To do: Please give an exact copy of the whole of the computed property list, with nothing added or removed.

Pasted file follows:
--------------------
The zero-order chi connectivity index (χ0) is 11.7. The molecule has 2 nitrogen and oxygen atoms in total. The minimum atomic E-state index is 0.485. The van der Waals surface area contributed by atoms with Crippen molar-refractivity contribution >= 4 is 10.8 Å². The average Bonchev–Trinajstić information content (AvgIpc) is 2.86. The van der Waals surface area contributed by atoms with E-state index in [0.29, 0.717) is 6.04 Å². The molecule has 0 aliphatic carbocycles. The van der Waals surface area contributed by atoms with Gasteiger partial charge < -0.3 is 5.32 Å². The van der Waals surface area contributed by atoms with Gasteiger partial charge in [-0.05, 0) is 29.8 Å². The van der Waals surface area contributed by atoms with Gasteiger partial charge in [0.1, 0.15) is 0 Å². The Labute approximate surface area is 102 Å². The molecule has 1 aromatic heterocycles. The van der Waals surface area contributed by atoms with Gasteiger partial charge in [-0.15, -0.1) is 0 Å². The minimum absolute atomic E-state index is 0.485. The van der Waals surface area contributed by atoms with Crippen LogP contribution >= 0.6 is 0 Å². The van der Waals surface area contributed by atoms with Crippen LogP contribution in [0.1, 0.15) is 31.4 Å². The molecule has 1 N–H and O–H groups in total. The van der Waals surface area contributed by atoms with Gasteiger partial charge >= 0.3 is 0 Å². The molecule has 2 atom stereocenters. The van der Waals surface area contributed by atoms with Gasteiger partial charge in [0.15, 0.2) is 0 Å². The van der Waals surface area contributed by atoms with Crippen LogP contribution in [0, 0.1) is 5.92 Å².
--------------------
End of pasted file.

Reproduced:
The zero-order chi connectivity index (χ0) is 11.7. The molecule has 2 nitrogen and oxygen atoms in total. The minimum atomic E-state index is 0.485. The van der Waals surface area contributed by atoms with Crippen molar-refractivity contribution >= 4 is 10.8 Å². The average Bonchev–Trinajstić information content (AvgIpc) is 2.86. The van der Waals surface area contributed by atoms with E-state index in [0.29, 0.717) is 6.04 Å². The molecule has 0 aliphatic carbocycles. The van der Waals surface area contributed by atoms with Gasteiger partial charge < -0.3 is 5.32 Å². The van der Waals surface area contributed by atoms with Gasteiger partial charge in [-0.05, 0) is 29.8 Å². The van der Waals surface area contributed by atoms with Gasteiger partial charge in [0.1, 0.15) is 0 Å². The Labute approximate surface area is 102 Å². The molecule has 1 aromatic heterocycles. The van der Waals surface area contributed by atoms with Gasteiger partial charge in [-0.15, -0.1) is 0 Å². The minimum absolute atomic E-state index is 0.485. The van der Waals surface area contributed by atoms with Crippen LogP contribution >= 0.6 is 0 Å². The van der Waals surface area contributed by atoms with Crippen LogP contribution in [0.1, 0.15) is 31.4 Å². The molecule has 1 N–H and O–H groups in total. The van der Waals surface area contributed by atoms with Gasteiger partial charge >= 0.3 is 0 Å². The molecule has 2 atom stereocenters. The van der Waals surface area contributed by atoms with Gasteiger partial charge in [0.15, 0.2) is 0 Å². The van der Waals surface area contributed by atoms with Crippen LogP contribution in [0, 0.1) is 5.92 Å².